Colon Cancer Screening

Colorectal cancer is a common medical problem in the United States, with approximately 150,000 new cases diagnosed each year, and is responsible for about 50,000 deaths each year. This happens despite the fact that colorectal cancer is not only curable with early diagnosis but is also preventable through the detection and removal of precancerous colon polyps.

Why screen?

Screening saves lives. Unfortunately, colorectal cancers often do not cause symptoms until they are advanced and hard to treat. Screening can save lives by detecting the cancers at earlier stages when the cancers are still treatable. When the cancer is detected early, the cure rate exceeds 90%.

Most colorectal cancers start out as small growths called “adenomatous polyps.” These polyps can grow over a period of several years before some of them eventually turn into cancer. A screening colonoscopy can identify these polyps and remove them before they turn into cancer.

There is extensive evidence that colorectal cancer screening can save lives, and screening is endorsed unanimously by medical societies, including the American Cancer Society. The Centers for Disease Control and Prevention report that the incidence and mortality of colorectal cancer has been slowly declining in the United States over the past decade. Most experts believe that this is the result of increased screening. Unfortunately, our tri-state area has one of the lowest screening rates in the United States, and, as a consequence, the incidence of colorectal cancer and the mortality rate are among the highest in the nation.

Who should be screened?

Average-risk individuals need to start screening at the age of 45 years. 

If you have a close relative with colorectal cancer or polyps or you suffer from inflammatory bowel disease, your risk for colorectal cancer may be higher than average, and you may need to start screening earlier. Make sure to speak to your doctor or to contact us if you think you are at a higher risk.

Why colonoscopy for screening?

There are many tests available for colorectal cancer screening. The tests include fecal occult testing, flexible sigmoidoscopy, barium enema, stool DNA testing, virtual colonoscopy and colonoscopy. The American College of Gastroenterology states that a quality colonoscopy is the preferred strategy for colorectal cancer screening. This is based on the rationale that colonoscopy is the most effective test for detection and removal of colon polyps.

Why choose Gastro One?

All of our physicians are fellowship-trained in gastroenterology and are experts at the performance of colonoscopy and polypectomy. Our out-patient endoscopy centers are equipped with state-of-the-art technology, including high-definition, wide-angle magnifying colonoscopes and high-definition screens. Coupled with our training and expertise, these technological advances ensure that the colonoscopy is performed at the highest possible standards.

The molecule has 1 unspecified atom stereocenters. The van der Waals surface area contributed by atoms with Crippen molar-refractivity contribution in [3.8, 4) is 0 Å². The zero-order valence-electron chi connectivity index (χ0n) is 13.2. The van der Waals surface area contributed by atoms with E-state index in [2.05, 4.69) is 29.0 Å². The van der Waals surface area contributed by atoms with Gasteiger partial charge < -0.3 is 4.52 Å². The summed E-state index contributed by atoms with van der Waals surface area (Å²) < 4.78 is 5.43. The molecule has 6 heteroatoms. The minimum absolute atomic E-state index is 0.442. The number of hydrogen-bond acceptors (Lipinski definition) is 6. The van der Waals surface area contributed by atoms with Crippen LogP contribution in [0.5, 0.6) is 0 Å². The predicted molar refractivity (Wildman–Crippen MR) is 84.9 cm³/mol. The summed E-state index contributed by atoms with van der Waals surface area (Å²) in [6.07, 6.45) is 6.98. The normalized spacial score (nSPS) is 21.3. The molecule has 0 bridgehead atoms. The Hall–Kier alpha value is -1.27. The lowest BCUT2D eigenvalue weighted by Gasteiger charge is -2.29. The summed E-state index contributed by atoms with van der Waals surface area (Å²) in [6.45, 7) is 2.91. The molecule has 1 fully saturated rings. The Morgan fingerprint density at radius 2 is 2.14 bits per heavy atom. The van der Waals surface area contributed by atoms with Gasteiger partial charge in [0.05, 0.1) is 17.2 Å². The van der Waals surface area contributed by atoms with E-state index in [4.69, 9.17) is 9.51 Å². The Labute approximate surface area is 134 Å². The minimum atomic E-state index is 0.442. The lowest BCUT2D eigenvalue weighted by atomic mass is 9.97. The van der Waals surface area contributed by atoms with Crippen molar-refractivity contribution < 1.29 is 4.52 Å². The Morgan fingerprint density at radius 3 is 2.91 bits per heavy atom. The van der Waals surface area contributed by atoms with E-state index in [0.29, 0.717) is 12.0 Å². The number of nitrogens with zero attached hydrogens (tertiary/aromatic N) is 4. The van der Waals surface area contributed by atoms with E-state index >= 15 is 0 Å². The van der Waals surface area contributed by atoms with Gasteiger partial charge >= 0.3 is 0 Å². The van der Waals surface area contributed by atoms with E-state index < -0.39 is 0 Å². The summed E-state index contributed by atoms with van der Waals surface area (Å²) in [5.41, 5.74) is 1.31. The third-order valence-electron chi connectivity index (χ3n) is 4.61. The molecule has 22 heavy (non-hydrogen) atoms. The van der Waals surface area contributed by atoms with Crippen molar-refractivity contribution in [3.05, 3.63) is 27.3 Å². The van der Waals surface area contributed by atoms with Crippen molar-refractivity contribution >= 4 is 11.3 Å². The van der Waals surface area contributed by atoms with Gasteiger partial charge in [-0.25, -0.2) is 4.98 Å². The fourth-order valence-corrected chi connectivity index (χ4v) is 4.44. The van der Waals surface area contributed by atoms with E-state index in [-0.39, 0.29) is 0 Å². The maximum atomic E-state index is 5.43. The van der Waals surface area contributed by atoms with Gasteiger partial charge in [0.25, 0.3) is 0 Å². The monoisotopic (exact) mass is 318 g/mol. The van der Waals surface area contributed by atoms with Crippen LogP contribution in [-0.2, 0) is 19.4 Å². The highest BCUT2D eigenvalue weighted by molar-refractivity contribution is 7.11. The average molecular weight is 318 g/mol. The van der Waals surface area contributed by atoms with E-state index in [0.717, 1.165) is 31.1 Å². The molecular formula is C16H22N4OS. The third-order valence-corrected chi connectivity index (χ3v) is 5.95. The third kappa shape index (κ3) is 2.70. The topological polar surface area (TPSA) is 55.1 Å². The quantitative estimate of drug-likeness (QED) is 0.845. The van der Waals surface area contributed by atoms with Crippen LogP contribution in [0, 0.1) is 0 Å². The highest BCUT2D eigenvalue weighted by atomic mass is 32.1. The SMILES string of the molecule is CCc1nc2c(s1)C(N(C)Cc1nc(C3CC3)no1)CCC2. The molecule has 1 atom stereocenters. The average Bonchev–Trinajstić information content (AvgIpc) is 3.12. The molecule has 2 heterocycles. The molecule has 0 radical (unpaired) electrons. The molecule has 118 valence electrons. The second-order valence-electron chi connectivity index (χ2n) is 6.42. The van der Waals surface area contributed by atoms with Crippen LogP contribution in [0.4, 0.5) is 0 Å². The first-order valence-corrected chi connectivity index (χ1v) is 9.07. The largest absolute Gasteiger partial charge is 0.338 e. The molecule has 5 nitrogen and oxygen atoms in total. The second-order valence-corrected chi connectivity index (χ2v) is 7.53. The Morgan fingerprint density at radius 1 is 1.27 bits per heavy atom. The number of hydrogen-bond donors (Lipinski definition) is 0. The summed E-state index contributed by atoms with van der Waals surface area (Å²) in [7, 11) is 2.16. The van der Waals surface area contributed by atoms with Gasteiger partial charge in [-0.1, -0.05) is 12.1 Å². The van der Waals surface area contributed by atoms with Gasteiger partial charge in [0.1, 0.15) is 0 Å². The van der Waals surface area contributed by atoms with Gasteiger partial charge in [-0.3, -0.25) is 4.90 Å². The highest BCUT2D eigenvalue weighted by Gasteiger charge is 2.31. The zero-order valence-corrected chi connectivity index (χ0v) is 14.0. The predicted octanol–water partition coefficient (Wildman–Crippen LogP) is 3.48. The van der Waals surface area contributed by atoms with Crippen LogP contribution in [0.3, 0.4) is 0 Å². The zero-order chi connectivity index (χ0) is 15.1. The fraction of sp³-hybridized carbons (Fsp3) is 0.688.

As a matter of fact, our data shows that our doctors exceed colonoscopy performance benchmarks. In our screening program, 28% of the patients have had at least one precancerous polyp removed and about one in 200 is diagnosed with colon cancer, usually still at an early stage. Our center also provides anesthesia services to ensure that the colonoscopy is performed in a comfortable setting.

Gastro One also has developed an open access screening program that bypasses the preliminary office visit for a discussion of colorectal cancer screening. You may be eligible for this program if you do not have any current symptoms such as blood loss or change in bowel habits and if your primary care physician refers you for screening. For more information on our colorectal cancer Open Access screening program, please contact us at 901.522.6630 or [email protected].

Colon cancer screening is very important to gastroenterologists. At Gastro One, we perform colonoscopy, which is the gold standard for colon cancer screening. Our open access program has been utilized by thousands of healthy patients whose primary physicians have recommended that they have a colonoscopy. Of these patients, 28% has precancerous polyps and about one in 200 has colon cancer. Colonoscopy for colon cancer screening is a recommended procedure by the American Cancer Society for Caucasian individuals of average risk who are over 50 and African-Americans over age 45. If you are at increased risk because of race or family history, a colonoscopy may be recommended at an earlier age.


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